Masked men enter Maradhoo home, assault family

Masked men forcibly entered a home in the Maradhoo ward of Addu City around 7:30am this morning and assaulted a father and son, reports local media.

The 47-year-old man and his 17-year-old son were taken to the Hithadhoo regional hospital for treatment of injuries.

The masked men also damaged property and electronic equipment at the ‘Aanika’ residence. According to online news outlet CNM, a two-year-old girl was also injured in the attack and sustained a head wound.

The incident follows the arrest of a 23-year-old from Maradhoo yesterday on suspicion of attacking a 34-year-old with a machete the previous night (November 21).

Police said he was arrested with a court order from his home in Maradhoo.

The suspect in custody has a criminal record for drug abuse, violent assault, theft, and assaulting a police officer on duty, police said.

While sources from Maradhoo suggested to local media that this morning’s incident was related to Friday night’s stabbing, police have not confirmed any connection.

Following a spate of stabbings this year, the government has proposed the strengthening of  laws prohibiting the carrying of sharp weapons, including restricting the constitutional rights to remain silent and retain legal counsel.


Gang assault with machete in Billabong high school

An 18-year-old man has been arrested after entering Billabong International High School with a machete during a gang assault.

Billabong Executive Director Ahmed Adhly Rasheed explained that a gang attack outside the school caused one individual to run into the school while the gates were open as pupils left for the day.

Police confirmed they were informed of a disturbance near Billabong school at 3:08pm, with another man was taken to hospital for treatment to head injuries received during the attack.

A third man arrested at the scene was later released after it was found he had not been involved in the incident.

Eye witnesses told Haveeru that a group of three men entered the school, one of them with  a machete.

“Two of the men were captured by members of the public while the man with the machete was able to escape from the area,” said the eye witness.

As the timing of the gang violence coincided with the end of the school session, many students saw the attack up close.

The staff member explained that poor security has been a concern of the staff for a long period of time, noting that the neighbourhood was notorious for gangs and that anyone was free to walk into the school at any time.

The employee recalled an incident last year where a girl on her way to the school was injured after an assault by local gangs. The empty plot of land in front of the school is reported to be a regular meeting spot for gangsters.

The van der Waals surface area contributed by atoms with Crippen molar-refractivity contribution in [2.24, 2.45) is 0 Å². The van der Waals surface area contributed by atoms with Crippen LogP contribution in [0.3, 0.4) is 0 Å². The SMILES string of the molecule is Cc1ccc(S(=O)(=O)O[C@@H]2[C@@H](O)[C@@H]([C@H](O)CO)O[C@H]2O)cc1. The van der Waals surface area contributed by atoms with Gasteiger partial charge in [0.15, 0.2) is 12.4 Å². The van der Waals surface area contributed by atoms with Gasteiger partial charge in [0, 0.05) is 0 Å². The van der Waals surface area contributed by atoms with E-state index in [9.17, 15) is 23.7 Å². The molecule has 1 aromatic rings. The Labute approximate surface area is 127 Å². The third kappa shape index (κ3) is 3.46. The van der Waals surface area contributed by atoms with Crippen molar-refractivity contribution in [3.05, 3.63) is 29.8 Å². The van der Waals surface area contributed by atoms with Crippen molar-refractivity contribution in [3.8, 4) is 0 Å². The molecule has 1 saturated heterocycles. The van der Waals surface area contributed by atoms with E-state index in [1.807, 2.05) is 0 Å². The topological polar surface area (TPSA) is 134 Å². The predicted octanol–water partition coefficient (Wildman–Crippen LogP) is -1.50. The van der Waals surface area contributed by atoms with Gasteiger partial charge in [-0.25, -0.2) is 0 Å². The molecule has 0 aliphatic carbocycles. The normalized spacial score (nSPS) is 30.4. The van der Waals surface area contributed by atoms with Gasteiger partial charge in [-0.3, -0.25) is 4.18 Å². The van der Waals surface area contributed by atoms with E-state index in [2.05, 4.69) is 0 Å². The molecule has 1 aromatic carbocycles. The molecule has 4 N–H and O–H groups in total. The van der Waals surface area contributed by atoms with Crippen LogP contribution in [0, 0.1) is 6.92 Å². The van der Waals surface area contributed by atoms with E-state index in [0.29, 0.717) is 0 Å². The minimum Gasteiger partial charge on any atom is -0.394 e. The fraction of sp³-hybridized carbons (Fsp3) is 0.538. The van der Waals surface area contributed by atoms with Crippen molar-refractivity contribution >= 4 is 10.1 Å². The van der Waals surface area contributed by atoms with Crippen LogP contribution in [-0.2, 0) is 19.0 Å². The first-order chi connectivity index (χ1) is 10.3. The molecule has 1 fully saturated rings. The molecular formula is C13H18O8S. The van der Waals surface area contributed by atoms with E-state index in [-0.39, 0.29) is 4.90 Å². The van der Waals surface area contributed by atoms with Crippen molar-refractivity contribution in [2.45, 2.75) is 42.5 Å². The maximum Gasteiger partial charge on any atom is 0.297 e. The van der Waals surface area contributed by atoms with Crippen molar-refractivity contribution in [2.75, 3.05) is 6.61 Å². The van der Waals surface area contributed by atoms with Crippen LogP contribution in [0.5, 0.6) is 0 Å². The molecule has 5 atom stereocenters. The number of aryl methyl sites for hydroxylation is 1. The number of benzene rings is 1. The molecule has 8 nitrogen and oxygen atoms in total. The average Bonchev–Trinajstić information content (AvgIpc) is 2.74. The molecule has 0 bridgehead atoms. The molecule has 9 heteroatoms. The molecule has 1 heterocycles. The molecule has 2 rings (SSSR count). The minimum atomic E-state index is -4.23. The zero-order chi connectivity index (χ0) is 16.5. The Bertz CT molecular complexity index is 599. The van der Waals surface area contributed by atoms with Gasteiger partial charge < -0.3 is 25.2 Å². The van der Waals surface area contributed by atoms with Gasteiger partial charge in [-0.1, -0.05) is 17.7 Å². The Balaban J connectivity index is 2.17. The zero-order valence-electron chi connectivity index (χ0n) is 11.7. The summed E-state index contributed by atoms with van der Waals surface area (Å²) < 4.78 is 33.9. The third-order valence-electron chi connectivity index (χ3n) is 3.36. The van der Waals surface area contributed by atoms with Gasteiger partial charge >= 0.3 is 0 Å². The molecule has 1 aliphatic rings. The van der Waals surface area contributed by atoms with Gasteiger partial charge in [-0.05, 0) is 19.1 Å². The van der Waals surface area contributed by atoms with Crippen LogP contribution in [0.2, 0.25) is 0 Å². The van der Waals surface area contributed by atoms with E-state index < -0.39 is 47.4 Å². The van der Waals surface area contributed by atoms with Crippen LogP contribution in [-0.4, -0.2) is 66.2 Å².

Executive Director Rasheed, however, stated that the school has a strict security policy, with the gate closed and guarded throughout school hours.

“We have done what we can do to protect our children and staff from such incidences within our boundaries,” said Rasheed, who praised the school’s security measures for stopping the intruders.

“We have even reported the case of street violence each time in writing when a gang violence has occurred near the school even if it has nothing to do with the school.”

Gang violence has become one of the most prominent issues in the Maldives, with a 2012 study by the Asia foundation counting 20 to 30 gangs in the capital, each with 40 to 500 members.

Four recorded deaths have occurred as a result of gang violence so far in 2014, with one of them a case of mistaken identity.

Speaking in September, Home Minister Umar Naseer noted that he had identified around 50 gang leaders, and said that 13 of the 30 gangs in Malé could be considered “dangerous” criminal organisations.

Naseer linked the criminal activity strongly to gangs, saying “We cannot find a solution to the problem of stabbing and murders on the street without stopping drugs.”

*Article updated 24/11/14 to include responses from Billabong International High School


Foreign ministry, US embassy, international organisations condemn attack on Minivan News

The Ministry of Foreign Affairs, the US embassy in Colombo, and international press freedom organisations have issued statements condemning the attack on the Minivan News office.

A machete knife was buried in the door of the Minivan News building on Thursday afternoon (September 25) after a known gangster removed the CCTV security camera outside the premises.

Expressing “deep concern” with the increasing intimidation and threats faced by journalists, Foreign Minister Dunya Maumoon “noted that the government remains strongly committed to create an environment that gives protection to media personnel to exercise their duties freely and responsibly.”

“Media freedom and freedom expression are fundamental human rights guaranteed under the Constitution of the Maldives and the human rights instruments that the Maldives is party to,” read the foreign ministry statement.

“At the ongoing Human Rights Council Session in Geneva the Maldives co-sponsored the resolution calling for the safety of journalist.”

The US embassy also expressed concern “about the recent attacks on media and political offices in Malé as well as continuing threats to media personnel.”

“Peaceful freedom of expression is a fundamental democratic right, and we strongly condemn these acts. The embassy notes the prompt Maldivian Police Service action to launch an investigation, urges the authorities to bring to justice the perpetrators, and calls for an end to all intimidation and violence,” the US embassy stated.

Press freedom

Reporters Without Borders (RSF) meanwhile noted that the attack came after an investigative report – commissioned by the Maldivian Democracy Network – on the disappearance of Minivan News journalist Ahmed Rilwan was made public.

“The fact that [Thursday’s] attack on Minivan came three days after the report’s publication is not seen as a coincidence,” RSF stated.

Citing the abduction of several young men in June by a vigilante group in a push to identify online activists advocating secularism or professing atheism, the investigation report found gang activity in Rilwan’s abduction to be a strong possibility.

“Reporters Without Borders condemns this latest attack and calls on the authorities to provide Minivan’s journalists with protection, especially as this is not the first time the website and its staff have been targeted,” the statement read.

Rilwan remains missing after 50 days and is believed to have been abducted.

The International Federation of Journalists (IFJ) also called on the government to conduct a thorough investigation and expressed concern with declining safety for journalists in the Maldives.

“This attack is clearly intended to intimidate an independent news organisation for its editorial line,” said IFJ Asia Pacific Deputy Director Jane Worthington.